Today marks the 50th anniversary of the Watts Riots (aka the Watts Rebellion), which began with a traffic stop and escalated into mayhem that stretched for nearly a week. When the smoke had cleared, 34 people were dead and more than $40 million in property had been damaged and destroyed.

The poverty and smoldering unrest that hung over South Los Angeles—policed by a hostile, increasingly militarized LAPD—helped give rise, two decades later, to N.W.A. Indeed, the Straight Outta Compton album and “Fuck Tha Police” mark an approximate halfway point between then and now.

(This week marks two other relevant anniversaries from elsewhere in the country: the 1973 birthday party in the Bronx during which DJ Kool Herc legendarily worked two turntables to keep a breakbeat going—arguably the birth of hip hop—and the one-year anniversary of the slaying of Michael Brown at the hands of police in Ferguson, MO.)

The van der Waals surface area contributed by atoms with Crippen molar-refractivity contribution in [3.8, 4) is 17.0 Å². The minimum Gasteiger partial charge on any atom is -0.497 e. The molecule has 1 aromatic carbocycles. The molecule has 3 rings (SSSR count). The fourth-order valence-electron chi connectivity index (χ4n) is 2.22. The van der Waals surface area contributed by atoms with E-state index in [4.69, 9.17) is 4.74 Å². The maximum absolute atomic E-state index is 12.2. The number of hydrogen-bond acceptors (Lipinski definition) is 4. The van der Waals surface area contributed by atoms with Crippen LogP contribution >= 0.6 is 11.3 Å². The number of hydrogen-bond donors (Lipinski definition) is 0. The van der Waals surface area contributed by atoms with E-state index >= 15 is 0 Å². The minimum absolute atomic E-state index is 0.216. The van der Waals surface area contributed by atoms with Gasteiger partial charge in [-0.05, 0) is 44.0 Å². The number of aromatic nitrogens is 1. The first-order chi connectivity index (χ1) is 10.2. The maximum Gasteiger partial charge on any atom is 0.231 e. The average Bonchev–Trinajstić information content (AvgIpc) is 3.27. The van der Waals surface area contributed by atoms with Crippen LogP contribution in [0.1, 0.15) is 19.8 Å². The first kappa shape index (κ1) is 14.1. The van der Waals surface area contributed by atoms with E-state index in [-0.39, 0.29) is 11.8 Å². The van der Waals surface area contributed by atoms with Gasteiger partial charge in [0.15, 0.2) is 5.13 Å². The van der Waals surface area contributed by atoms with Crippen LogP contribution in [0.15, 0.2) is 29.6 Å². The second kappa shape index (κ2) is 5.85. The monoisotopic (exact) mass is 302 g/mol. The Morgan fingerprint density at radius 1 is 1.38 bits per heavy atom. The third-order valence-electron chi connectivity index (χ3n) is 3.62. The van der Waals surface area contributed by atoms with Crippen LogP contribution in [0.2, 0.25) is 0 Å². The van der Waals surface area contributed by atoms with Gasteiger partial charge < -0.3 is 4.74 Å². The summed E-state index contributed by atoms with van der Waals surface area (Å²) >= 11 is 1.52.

So here we are, with many of the same systemic problems and the same violence between cops and communities, but with those issues front and center in our politics and media. And here we are, with N.W.A once again making headlines—but this time as creators and innovators whose story is fully mainstream. Dre and Cube are not only rich and famous but true movers of the culture. Still, stepped-up police presence at Compton movie screenings points to ongoing tensions.

And “Compton,” at least for the moment, is a word for skywriting and marquees rather than tales of an urban war zone.

How much has changed? Where to from here? Stay tuned.